Slices of Stories

August 16, 2017

Slices of Stories

Have you ever wondered about the stories of people you barely touch?  I do. Each time I see a person or group of people my brain asks that question and sometimes I theorize about the answer.

A biker in full regalia changing a tire on the sidewalk, a child standing in a full school bus with both arms protruding from the open window, a pair of women talking with their hands in the car next to you at the traffic light, a tall, thin girl crossing a 6 lane roadway with a drink in her hand; what are their stories?

These were all people I passed just on a twelve-minute ride this morning.  All bits of five full vibrant life stories and I eavesdropped on a few seconds of each.

Consider now: I’m at a park bench.  It’s early morning, school busses transporting children are still flying by the three roads that surround the park.  A mother and her toddler enter the park, they are the only ones besides me.  He laughs and runs free.  Mother checks out the surroundings from behind dark sunglasses – the same thing I do when I enter new surroundings.  Mother pushes him on the toddler swing as he smiles and points out squirrels and birds in the overhanging trees.

My mind asks me; what is their story?  I can describe them in detail.  I observe tiny things like how many keys dangle from her keyclip over her back right pocket, he is wearing the easy-slip-on canvas shoes I love (even in navy blue, my favorite color), her blonde hair is darkening at the base (maybe she dyed it blonde about six months ago or it’s summer-kissed) and twisted up in a becoming bun atop her head (It could be called a “messy bun” but it looks good on her), he has a cowlick (maybe he took a nap in the carseat).

It sounds weird, doesn’t it?  This is the overworking mind of a writer.  I only glanced at them twice, once when they entered and once when he squealed at a bird or squirrel, yet I imagine an entire storyline connected to them just from those glances.  Odd.  I’m probably wrong on all counts.  My mind has been doing this as far back as I can remember.  I see people and write sketches about them.  Many of these character sketches based on a 2-second glance have become bit parts in various stories.  I trained myself not to believe my assumptions and imaginative storylines about the people I meet. (That doesn’t mean my brain doesn’t still analyze and make storylines!) I allow people to fill in their own story as I get to know them.  I had to teach myself not to judge others by what my perceptions of them are.  As I learned more about people, took more psychology classes, watched lives unfold, and lived my own life, my assumptions came truer to reality; but I still don’t judge others by them.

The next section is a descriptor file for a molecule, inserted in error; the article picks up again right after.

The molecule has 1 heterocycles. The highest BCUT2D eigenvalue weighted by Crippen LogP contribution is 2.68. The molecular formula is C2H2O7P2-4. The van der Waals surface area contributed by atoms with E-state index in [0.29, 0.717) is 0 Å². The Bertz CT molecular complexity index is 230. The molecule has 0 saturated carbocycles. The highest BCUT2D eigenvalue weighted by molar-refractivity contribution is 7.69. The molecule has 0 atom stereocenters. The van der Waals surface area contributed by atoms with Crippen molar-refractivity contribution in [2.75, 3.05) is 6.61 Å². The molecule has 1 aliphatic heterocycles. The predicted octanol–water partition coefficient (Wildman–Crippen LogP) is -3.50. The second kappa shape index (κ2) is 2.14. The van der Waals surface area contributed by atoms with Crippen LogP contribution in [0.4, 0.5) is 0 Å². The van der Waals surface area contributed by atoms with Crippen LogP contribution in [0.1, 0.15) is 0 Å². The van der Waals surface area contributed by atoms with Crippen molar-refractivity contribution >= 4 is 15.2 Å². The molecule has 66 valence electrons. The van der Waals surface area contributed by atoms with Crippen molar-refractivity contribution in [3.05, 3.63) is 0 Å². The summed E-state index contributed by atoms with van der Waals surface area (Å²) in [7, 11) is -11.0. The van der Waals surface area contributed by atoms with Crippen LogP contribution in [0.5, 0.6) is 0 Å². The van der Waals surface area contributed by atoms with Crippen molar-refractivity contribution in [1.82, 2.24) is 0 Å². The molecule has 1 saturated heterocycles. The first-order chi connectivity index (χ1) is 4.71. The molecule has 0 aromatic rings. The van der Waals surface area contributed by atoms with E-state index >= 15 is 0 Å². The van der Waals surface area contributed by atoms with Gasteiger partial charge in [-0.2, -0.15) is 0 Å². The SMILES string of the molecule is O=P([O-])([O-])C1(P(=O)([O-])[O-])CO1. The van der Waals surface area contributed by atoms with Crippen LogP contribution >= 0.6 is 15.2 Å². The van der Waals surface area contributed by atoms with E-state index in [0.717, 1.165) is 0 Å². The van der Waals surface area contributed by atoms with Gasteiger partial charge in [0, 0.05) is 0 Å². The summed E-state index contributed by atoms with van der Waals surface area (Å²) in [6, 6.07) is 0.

It does help me get inspiration for story characters, though.  So, that’s just a glimpse into the mind of a writer.

I wonder what goes through the minds of the mother and toddler as they catch a glimpse of this woman sitting cross-legged on a huge picnic table by herself with keys, business cards, a banana peel, and a phone lying in front of her and tapping away like a diesel locomotive on a not-so-silent laptop keyboard.  What do they perceive of their observation of a slice of my life’s story?

Thanks for reading!

Type at you next time…

~Nancy Tart

 

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